April 28, 2003

Optimistic outlook for the economy, but HIV/aids threatens land policy reforms

Lesotho is expected to experience relatively good economic growth and falling inflation in 2003-04 in line with its neighbour, South Africa, the Economist Intelligence Unit (EIU) has forecast. In its latest country outlook, the EIU said the electoral dominance of the ruling Lesotho Congress for Democracy was likely to continue despite recent "unrest among the old guard". "The Prime Minister, Pakalitha Mosisili, has re-established control over the party. The likelihood of a split in the party seems remote as such breakaways have typically been unsuccessful," the EIU said.

Political instability in 1998 wrecked Lesotho's economy as violence and a mutiny followed disputed elections. South Africa led a Southern African Development Community (SADC) intervention force into the capital, Maseru, to re-establish law and order. Lesotho has struggled since to rebuild its economy, with the assistance of South Africa. The country has also been in the grip of the food shortages affecting five other SADC countries. "The government will strive to develop the economy and reduce poverty, with varying degrees of success. The IMF [International Monetary Fund] will continue to support Lesotho with its poverty reduction and growth facility, that will seek sustained economic growth and reduced annual average inflation," the EIU said. "In order to achieve these targets and reduce poverty levels, the medium-term strategy will concentrate on increasing export-led growth, prudent fiscal management, cautious monetary policy, and legal and judicial reform," the EIU added.
Lesotho would also benefit from greater economic activity in South Africa, one of Lesotho's major export markets. "Real growth of 3 percent in 2003 is expected in South Africa, increasing to 3.5 percent in 2004. Lesotho has forecast growth of 4.4 percent in 2003-04 and 4.8 percent in 2004-05. However, we believe that this is over-optimistic and retain our forecast of 4 percent GDP growth in 2003-04," the EIU noted.

A few days earlier, a different report was published, which gave a much less optimistic view on the situation in Lesotho. The report, a follow-up of a study carried out by the UN Food and Agriculture Organisation (FAO) and the Southern African Regional Poverty Network (SARPN), said that Lesotho's current land policy reforms have focused on the commercialisation of agriculture to promote economic growth and reduce poverty, but the explosive combination of food insecurity and HIV/AIDS could derail the process.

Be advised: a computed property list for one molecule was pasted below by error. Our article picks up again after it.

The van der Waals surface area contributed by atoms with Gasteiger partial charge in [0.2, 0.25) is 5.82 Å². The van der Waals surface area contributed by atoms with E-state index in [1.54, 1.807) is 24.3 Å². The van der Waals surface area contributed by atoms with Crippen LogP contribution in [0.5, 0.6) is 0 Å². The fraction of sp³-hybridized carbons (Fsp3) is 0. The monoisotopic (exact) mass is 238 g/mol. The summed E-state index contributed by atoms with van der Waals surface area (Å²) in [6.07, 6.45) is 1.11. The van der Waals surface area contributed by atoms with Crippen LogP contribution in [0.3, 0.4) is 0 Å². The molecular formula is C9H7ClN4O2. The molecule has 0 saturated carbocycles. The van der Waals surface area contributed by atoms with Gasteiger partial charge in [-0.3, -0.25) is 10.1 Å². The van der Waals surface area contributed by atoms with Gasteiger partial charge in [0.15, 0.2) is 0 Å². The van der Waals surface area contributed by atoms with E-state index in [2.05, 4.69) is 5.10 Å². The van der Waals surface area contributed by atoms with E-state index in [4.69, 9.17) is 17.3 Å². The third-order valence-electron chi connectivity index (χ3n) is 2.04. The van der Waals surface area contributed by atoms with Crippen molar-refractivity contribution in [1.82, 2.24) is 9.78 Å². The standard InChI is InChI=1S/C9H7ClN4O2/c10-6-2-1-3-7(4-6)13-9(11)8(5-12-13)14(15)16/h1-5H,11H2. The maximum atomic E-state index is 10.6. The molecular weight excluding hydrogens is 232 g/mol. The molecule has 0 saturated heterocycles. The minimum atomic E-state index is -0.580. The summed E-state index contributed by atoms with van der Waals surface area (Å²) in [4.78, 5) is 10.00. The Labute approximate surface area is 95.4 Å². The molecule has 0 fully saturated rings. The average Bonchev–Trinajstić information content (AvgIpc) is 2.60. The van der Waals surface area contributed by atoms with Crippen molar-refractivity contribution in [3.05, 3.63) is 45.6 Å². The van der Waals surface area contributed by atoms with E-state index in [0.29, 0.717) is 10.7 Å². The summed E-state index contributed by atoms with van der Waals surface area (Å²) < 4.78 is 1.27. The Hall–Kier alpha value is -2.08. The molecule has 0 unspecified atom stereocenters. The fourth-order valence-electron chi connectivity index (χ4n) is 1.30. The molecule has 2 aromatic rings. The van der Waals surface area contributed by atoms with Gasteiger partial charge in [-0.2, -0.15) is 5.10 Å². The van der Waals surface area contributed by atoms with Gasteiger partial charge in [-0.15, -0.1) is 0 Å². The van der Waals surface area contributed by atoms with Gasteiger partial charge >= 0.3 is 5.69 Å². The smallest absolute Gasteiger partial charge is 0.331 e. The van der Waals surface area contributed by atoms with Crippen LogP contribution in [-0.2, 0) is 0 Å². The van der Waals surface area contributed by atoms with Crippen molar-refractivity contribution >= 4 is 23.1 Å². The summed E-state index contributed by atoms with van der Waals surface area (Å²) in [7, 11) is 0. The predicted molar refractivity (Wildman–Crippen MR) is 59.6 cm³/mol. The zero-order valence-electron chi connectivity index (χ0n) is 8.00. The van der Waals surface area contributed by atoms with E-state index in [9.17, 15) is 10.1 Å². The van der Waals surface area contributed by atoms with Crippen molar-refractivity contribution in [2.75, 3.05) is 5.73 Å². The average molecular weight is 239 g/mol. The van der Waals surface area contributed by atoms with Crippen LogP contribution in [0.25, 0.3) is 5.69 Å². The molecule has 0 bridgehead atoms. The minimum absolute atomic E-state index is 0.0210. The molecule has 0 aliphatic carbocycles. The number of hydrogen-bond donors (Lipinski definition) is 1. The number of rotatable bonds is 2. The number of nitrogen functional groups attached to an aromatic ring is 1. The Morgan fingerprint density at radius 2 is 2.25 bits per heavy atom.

The report found that young people were dying in "large numbers", leaving agricultural activities in the hands of the elderly. "This was a very big problem. Traditionally in Lesotho, when parents become elderly, they hand over their pieces of land to their children. But now their children cannot support them or work in the fields because they are sick and dying," Matseliso Mphale, the study's principal investigator, told IRIN. In the previous study, land was a highly valued commodity that HIV positive households saw as the ultimate form of security for their children if they died. But two years after the study was conducted, the sale of land by HIV/AIDS affected households was on the increase.

More than 75 percent of the community members interviewed during a feedback workshop revealed that community members were trying to meet medical and funeral expenses by selling off their land. "People are desperate," Mphale noted. Widows interviewed in Ha Poli, a remote village in the Lesotho highlands, were also selling agricultural production equipment to meet burial expenses. Existing land reform policies have revoked ownership of land left fallow for two years.

The study found that people living with HIV/AIDS were now employing sharecroppers, as they were often too sick to work their fields. This arrangement allowed them to avoid the risk of their land being revoked and assured them of continued access to agricultural land and food. But this arrangement was under strain and there was now a "reluctance" to engage in sharecropping, as HIV-positive households were increasingly dishonouring their agreements by abruptly selling land or livestock, sometimes without alerting their contractual partners. The breakdown of these coping strategies left households "even more vulnerable", the report said. According to Mphale, HIV/AIDS affected rural households should be encouraged to produce cash crops like vegetables. Participants complained, however, that produce from their gardens was not enough to support the household's requirements, and would not provide them with essentials such as grain. (IRIN)


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